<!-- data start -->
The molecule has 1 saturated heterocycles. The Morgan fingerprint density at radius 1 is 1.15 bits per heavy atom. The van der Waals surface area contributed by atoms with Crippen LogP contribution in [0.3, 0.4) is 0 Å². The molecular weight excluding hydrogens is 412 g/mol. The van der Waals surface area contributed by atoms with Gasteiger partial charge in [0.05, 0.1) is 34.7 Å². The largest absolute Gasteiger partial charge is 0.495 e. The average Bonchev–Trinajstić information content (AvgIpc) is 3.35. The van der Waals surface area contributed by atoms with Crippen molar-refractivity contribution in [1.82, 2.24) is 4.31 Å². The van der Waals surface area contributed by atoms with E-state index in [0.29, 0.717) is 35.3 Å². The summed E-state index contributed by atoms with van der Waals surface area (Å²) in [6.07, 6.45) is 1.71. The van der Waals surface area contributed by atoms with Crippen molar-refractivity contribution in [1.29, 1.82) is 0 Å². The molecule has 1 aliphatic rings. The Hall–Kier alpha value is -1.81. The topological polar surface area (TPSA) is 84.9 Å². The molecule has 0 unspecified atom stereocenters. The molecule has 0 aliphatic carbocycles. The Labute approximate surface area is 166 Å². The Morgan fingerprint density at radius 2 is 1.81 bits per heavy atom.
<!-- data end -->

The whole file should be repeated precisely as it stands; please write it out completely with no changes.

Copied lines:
The molecule has 1 saturated heterocycles. The Morgan fingerprint density at radius 1 is 1.15 bits per heavy atom. The van der Waals surface area contributed by atoms with Crippen LogP contribution in [0.3, 0.4) is 0 Å². The molecular weight excluding hydrogens is 412 g/mol. The van der Waals surface area contributed by atoms with Gasteiger partial charge in [0.05, 0.1) is 34.7 Å². The largest absolute Gasteiger partial charge is 0.495 e. The average Bonchev–Trinajstić information content (AvgIpc) is 3.35. The van der Waals surface area contributed by atoms with Crippen molar-refractivity contribution in [1.82, 2.24) is 4.31 Å². The van der Waals surface area contributed by atoms with E-state index in [0.29, 0.717) is 35.3 Å². The summed E-state index contributed by atoms with van der Waals surface area (Å²) in [6.07, 6.45) is 1.71. The van der Waals surface area contributed by atoms with Crippen molar-refractivity contribution in [1.29, 1.82) is 0 Å². The molecule has 1 aliphatic rings. The Hall–Kier alpha value is -1.81. The topological polar surface area (TPSA) is 84.9 Å². The molecule has 0 unspecified atom stereocenters. The molecule has 0 aliphatic carbocycles. The Labute approximate surface area is 166 Å². The Morgan fingerprint density at radius 2 is 1.81 bits per heavy atom.